Taste along the Sustainable Wine Trail
Thanks to Sip Certified for writing about sustainable wineries on the SLO Coast.
Not all wine is created equal, nor are all grapes grown equally in the vineyard. Many wineries throughout the San Luis Obispo Coast farm their vineyards and make their wines “sustainably,” meaning they choose to save water, encourage biodiversity, take care of their workers and give tasters wines that do no harm to Mother Earth.
That sounds great, but are sustainable wines any good? The answer is yes and you need to taste them for yourself to truly appreciate how and why they are grown this way! The oldest and most important organization for wine industry sustainability is SIP Certified (Sustainability in Practice). The SIP Certified logo guarantees a winegrower’s commitment to the local community and the preservation of the environment.
Here on the SLO Coast, we have 11 Sip Certified wineries, with great wines and great tasting rooms that use SIP Certified methods, as well as two appointment-only wineries. Spend a day tasting some of SLO’s finest sustainably produced wines and you’ll discover that wine can be good for you, and good for the planet. Check out the 11 wineries below, and see our Wine Trails here for more info. (And explore our appointment-only wineries here).
Baileyana Winery (Niven Family Wine Estates)
Back in 1909 local farm workers in Edna Valley constructed the Independence Schoolhouse in what was then empty farmland. Today that land is rich with wine grapes stretching as far as the eye can see. Baileyana wines can be sampled in that same schoolhouse; a bright, airy place with idyllic views of vineyards. This family-owned winery grows over 10 different grape varieties in their SIP Certified Paragon Vineyard. “Consumers are gravitating towards smaller wineries that have family stories,” says John Niven, Vice President of Sales and Marketing. “We’re dedicated to San Luis Obispo and a legacy of farming that ensures that future generations can do it,” John says. “The SIP Certified seal indicates the commitment on behalf of our team to preserving and protecting the natural environment, treating our employees and community with care, and sound business practices with a long-term outlook.” At the Schoolhouse you’ll find over 25 SIP Certified sustainable wines, including Chardonnay, Pinot Noir, Syrah and Sauvignon Blanc.
Visit Bailenaya online.
Biddle Ranch Vineyard
Handcrafted in the heart of the Edna Valley, Biddle Ranch is a celebration of belonging to land where doing what fills the soul and lifts the spirit comes naturally. Not that long ago, friends with deep roots in California’s Central Coast planted the seeds to start making wine. What you see now is the labor of love that took these families on a journey into winemaking. Biddle Ranch has been SIP-certified since 2015.
Known for one of the longest ripening seasons in California, winemaker Ryan Deovlet fell in love with the land that holds Biddle Ranch for possessing all the essential conditions for creating balanced, old world style wines. Tending Biddle Ranch’s estate 17 acres of Chardonnay, and sourcing from Santa Ynez, to the Edna and Arroyo Grande Valleys, and up to Paso Robles, he personally hand selects fruit from only the best soil and growing climate for each of their limited-production wines, including their sustainable wine.
Visit Biddle Ranch online.
Chamisal Vineyards is the second California winery to be recognized through the Sip Certified third-party sustainability program. SIP Certified began certifying vineyards since 2008, and expanded its independent, third-party verification scope to include wineries in 2015.
To achieve SIP Certified for a winery, the company must undergo an in-depth assessment of their entire facility operations. This includes a rigorous evaluation of a variety of items including (but not limited to) facility establishment and management, energy uses, water efficiency, purchasing, recycling and waste reduction, marketing materials, event needs, and landscape decisions. All elements of social equity and financial sustainability are also taken into account, as with the current vineyard certification program.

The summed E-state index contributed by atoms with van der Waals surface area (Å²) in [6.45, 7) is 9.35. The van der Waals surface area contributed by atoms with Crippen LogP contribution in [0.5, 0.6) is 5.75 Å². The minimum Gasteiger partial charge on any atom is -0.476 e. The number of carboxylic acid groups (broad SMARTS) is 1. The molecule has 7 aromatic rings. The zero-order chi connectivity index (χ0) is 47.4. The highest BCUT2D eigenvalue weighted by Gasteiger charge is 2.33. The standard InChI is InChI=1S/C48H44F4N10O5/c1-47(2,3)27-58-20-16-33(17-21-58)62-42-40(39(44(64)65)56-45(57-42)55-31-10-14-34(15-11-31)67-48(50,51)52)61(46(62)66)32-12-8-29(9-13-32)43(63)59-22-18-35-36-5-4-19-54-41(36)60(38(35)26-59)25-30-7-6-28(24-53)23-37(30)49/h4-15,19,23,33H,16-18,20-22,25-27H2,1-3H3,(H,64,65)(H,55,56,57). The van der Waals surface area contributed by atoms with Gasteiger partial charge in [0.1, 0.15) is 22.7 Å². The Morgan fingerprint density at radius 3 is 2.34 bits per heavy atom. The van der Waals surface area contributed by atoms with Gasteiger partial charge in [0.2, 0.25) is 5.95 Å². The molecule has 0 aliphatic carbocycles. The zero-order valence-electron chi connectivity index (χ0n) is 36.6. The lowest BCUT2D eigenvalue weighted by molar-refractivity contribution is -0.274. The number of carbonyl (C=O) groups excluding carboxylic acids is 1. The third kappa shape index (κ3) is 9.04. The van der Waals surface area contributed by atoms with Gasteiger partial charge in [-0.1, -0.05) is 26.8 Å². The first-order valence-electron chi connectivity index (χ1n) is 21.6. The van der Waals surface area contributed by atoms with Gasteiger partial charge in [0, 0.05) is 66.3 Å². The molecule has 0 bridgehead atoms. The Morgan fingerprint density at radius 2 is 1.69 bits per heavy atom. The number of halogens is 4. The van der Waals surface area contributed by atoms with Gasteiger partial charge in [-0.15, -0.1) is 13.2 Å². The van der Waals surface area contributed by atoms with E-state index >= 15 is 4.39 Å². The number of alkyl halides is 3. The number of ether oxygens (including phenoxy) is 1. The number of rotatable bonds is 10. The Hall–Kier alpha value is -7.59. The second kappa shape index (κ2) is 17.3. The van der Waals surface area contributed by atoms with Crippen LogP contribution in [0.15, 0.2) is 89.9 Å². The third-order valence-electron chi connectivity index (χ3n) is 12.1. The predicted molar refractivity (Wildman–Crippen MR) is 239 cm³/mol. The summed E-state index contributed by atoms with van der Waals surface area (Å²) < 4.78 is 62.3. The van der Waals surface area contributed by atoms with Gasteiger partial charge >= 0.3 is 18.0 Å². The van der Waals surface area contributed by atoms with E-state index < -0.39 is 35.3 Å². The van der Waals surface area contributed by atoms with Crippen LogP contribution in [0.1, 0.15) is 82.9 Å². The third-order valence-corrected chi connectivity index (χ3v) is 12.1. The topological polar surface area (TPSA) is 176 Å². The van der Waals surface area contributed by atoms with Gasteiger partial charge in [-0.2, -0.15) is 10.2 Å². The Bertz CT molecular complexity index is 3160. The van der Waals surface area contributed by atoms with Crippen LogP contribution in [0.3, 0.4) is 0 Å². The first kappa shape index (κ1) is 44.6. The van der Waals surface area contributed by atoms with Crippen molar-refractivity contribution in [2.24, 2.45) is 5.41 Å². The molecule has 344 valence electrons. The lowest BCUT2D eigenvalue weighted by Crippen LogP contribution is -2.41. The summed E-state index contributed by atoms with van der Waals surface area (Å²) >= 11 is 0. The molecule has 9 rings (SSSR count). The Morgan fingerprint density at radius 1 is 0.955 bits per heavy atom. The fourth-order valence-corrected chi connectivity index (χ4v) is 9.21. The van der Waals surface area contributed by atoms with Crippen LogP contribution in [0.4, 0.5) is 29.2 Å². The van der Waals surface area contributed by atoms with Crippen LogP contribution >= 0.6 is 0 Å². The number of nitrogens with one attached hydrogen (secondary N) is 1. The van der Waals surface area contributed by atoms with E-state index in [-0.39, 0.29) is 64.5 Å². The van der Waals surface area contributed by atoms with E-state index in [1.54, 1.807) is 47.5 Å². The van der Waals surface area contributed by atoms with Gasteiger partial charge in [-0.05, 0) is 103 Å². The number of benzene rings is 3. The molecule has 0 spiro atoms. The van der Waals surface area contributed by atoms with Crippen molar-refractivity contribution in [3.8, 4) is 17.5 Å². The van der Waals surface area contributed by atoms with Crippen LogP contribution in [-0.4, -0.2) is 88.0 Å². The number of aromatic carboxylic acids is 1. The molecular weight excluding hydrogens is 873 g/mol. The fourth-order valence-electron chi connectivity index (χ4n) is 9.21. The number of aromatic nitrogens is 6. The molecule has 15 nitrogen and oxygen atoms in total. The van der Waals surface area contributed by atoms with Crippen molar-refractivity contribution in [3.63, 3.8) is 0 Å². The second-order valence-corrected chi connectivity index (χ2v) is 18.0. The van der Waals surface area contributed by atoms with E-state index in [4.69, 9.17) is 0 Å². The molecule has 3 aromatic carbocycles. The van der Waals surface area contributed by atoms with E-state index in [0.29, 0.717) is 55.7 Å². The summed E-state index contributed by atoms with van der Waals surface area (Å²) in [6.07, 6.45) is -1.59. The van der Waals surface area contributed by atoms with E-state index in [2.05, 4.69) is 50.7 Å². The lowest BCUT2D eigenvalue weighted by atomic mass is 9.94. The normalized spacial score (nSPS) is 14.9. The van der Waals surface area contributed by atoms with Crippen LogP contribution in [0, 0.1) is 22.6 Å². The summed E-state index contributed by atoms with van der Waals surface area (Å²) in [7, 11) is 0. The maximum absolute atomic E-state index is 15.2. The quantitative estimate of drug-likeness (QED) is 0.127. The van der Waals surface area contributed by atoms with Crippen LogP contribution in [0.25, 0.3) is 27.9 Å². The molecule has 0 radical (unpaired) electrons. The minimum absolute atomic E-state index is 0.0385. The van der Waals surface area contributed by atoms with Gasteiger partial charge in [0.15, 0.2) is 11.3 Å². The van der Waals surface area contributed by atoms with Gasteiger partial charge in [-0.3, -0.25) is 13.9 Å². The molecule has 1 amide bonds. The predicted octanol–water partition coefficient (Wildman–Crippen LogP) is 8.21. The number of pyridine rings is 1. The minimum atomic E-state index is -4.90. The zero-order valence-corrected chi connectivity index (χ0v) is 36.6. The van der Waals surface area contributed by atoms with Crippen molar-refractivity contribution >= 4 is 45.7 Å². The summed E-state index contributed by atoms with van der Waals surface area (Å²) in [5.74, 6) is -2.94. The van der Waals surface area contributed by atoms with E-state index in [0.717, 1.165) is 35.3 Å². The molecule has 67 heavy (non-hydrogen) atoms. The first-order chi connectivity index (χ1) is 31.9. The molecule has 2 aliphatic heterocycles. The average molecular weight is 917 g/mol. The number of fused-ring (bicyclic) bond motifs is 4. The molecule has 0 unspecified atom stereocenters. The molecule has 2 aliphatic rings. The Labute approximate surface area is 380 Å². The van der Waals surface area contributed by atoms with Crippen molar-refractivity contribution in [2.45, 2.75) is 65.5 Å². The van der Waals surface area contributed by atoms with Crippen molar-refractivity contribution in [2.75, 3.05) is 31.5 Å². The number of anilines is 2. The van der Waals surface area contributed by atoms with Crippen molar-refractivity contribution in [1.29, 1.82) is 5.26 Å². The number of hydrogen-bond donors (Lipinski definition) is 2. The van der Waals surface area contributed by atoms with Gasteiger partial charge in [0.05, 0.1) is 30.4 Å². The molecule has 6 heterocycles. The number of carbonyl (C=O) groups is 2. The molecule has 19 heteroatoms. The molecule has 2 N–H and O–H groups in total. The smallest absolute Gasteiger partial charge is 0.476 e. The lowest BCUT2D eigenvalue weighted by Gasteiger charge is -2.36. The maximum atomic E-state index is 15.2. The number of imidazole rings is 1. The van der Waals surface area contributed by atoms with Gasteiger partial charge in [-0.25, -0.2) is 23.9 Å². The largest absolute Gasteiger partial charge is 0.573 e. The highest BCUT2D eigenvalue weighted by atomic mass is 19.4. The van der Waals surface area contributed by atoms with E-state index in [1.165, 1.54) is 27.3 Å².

“Deciding to go for the SIP Certified winery achievement, was a natural progression since we are an estate-based vineyard and winery already practicing sustainability in many areas,” notes Fintan Du Fresne, General Manager and Winemaker for Chamisal Vineyards. “This level allowed us to dive into our inner workings and look at our whole business from a holistic approach. Including on-site events to waste management and our solar project to waste water systems.”
“By putting our sustainability beliefs into practice (for Chamsial Vineyards’ sustainable wine), we have the ability to help educate the consumer on why sustainability should be a decision maker in their purchases. notes du Fresne. “SIP Certified makes it easy for us to share this message as they are not only a trusted and credible program, they offer a variety of valuable resources for both the consumers and businesses alike.”
Visit Chamisal online.
Center of Effort Wines
Center of Effort represents a unique location that has touched many lives. “Our respect for the vineyard and its unique environment is reflected with emphasis on sustainable viticulture, natural fermentation and other non-invasive, progressive winemaking practices,” says winemaker Nathan Carlson. “To craft the finest wines possible, we ensure that the highest standards are set at every step in the winemaking process. We believe the resulting Chardonnay, Pinot Noir and estate wines are without parallel. They represent the intersection of care-taking, skill and commitment,” he says. Center of Effort produces Pinot Noir, Chardonnay and a Rosé of Pinot Noir. They offer a regular tasting and an Estate Tour and Cellar Tasting, which includes a more in-depth look at their facilities along with light foods to accompany the sustainable wines.
Visit Center of Effort online.
Claiborne & Churchill Winery
Claiborne & Churchill is a small, premium family-owned winery in the Edna Valley of San Luis Obispo, founded in 1983 by Claiborne (Clay) Thompson and Fredericka Churchill Thompson. Former teachers at the University of Michigan, the couple left the “Groves of Academe” for the vineyards of California in 1981 in order to begin a new life in the wine industry.